The news that the University of Notre Dame, responding to complaints by some students, would ‘shroud’ its 12 134-year-old murals depicting Christopher Columbus was disappointing. It was not surprising, however, to anyone who has been paying attention to the widespread attack on America’s past wherever social justice warriors congregate.
Notre Dame may not be particularly friendly to its Catholic heritage, but its president, the Rev. John Jenkins, demonstrated that it remains true to its jesuitical (if not, quite, its Jesuit) inheritance. Queried about the censorship, he said, apparently without irony, that his decision to cover the murals was not intended to conceal anything, but rather to tell ‘the full story’ of Columbus’s activities.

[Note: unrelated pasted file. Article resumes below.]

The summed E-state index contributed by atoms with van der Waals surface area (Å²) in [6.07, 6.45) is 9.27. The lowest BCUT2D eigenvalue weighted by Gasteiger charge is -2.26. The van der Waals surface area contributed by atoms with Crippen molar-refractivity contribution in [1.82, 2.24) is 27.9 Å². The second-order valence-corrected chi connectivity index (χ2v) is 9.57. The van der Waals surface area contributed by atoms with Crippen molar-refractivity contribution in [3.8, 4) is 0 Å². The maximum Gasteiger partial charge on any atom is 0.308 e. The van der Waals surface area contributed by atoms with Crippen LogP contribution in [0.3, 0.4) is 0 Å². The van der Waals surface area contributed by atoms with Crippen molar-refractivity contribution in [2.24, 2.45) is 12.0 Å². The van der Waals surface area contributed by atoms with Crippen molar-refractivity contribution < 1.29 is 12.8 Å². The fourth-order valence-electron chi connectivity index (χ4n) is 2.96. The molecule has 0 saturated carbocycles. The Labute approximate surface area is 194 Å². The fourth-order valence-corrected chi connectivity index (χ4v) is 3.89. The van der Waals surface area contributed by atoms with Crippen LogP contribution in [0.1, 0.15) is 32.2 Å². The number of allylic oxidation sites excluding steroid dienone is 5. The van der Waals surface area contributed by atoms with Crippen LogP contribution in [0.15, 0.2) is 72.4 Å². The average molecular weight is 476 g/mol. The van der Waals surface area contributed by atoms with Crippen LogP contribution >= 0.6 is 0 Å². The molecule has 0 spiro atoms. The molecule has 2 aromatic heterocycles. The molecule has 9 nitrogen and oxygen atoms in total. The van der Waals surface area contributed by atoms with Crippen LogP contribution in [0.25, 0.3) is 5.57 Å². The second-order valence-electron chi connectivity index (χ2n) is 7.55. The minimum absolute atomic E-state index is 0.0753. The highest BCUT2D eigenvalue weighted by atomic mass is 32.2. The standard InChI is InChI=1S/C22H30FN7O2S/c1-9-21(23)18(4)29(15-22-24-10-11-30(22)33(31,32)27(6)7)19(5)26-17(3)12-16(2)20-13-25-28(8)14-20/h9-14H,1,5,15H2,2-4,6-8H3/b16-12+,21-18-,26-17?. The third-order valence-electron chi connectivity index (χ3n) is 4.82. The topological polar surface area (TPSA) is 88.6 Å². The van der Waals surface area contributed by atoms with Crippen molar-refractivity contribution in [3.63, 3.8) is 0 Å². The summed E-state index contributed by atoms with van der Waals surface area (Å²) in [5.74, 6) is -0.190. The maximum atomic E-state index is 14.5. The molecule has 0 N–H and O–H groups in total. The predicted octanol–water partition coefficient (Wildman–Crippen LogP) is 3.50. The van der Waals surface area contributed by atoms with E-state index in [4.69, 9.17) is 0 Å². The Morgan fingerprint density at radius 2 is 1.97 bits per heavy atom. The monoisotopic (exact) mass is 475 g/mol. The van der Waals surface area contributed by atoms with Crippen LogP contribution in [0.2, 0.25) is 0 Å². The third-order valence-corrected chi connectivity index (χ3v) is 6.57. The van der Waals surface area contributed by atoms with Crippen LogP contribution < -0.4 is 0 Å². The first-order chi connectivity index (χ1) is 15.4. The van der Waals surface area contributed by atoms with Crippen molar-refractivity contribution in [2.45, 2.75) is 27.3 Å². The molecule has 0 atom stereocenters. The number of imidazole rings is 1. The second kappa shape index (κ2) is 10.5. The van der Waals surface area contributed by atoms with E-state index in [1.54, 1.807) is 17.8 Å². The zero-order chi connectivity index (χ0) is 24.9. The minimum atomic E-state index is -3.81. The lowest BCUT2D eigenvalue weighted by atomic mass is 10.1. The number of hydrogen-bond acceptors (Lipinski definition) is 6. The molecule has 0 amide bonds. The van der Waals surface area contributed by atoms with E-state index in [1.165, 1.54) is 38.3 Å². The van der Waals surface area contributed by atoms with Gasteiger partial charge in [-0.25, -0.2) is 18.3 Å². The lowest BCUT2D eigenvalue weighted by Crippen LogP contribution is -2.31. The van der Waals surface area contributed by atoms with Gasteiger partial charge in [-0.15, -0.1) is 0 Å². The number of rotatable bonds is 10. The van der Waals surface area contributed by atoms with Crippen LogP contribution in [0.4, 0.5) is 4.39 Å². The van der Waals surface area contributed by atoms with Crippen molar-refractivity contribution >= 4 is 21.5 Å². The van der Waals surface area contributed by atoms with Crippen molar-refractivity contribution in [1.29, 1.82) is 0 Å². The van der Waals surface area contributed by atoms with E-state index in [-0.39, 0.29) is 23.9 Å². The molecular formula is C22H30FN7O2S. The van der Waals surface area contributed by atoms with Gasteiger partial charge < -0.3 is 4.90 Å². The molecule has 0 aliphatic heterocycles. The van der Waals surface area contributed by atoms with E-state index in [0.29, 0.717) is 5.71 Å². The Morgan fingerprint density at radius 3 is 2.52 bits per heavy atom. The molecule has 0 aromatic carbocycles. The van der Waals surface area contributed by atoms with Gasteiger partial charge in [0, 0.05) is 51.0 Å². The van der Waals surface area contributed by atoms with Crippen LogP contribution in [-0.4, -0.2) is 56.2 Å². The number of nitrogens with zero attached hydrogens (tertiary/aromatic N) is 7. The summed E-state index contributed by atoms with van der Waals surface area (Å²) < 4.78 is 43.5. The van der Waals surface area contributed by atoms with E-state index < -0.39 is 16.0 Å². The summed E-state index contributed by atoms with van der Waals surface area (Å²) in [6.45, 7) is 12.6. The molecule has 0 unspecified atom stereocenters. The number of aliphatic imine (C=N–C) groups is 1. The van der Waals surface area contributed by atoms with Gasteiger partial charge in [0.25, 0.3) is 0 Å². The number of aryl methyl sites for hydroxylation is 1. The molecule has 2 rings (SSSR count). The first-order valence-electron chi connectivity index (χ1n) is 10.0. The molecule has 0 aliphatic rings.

Welcome to the new Orwellian world where censorship is free speech and we respect the past by attempting to elide it.
Over the past several years, we have seen a rising tide of assaults on statues and other works of art representing our nation’s history by those who are eager to squeeze that complex story into a box defined by the evolving rules of political correctness. We might call this the ‘monument controversy,’ and what happened at Notre Dame is a case in point: a vocal minority, claiming victim status, demands the destruction, removal, or concealment of some object of which they disapprove. Usually, the official response is instant capitulation.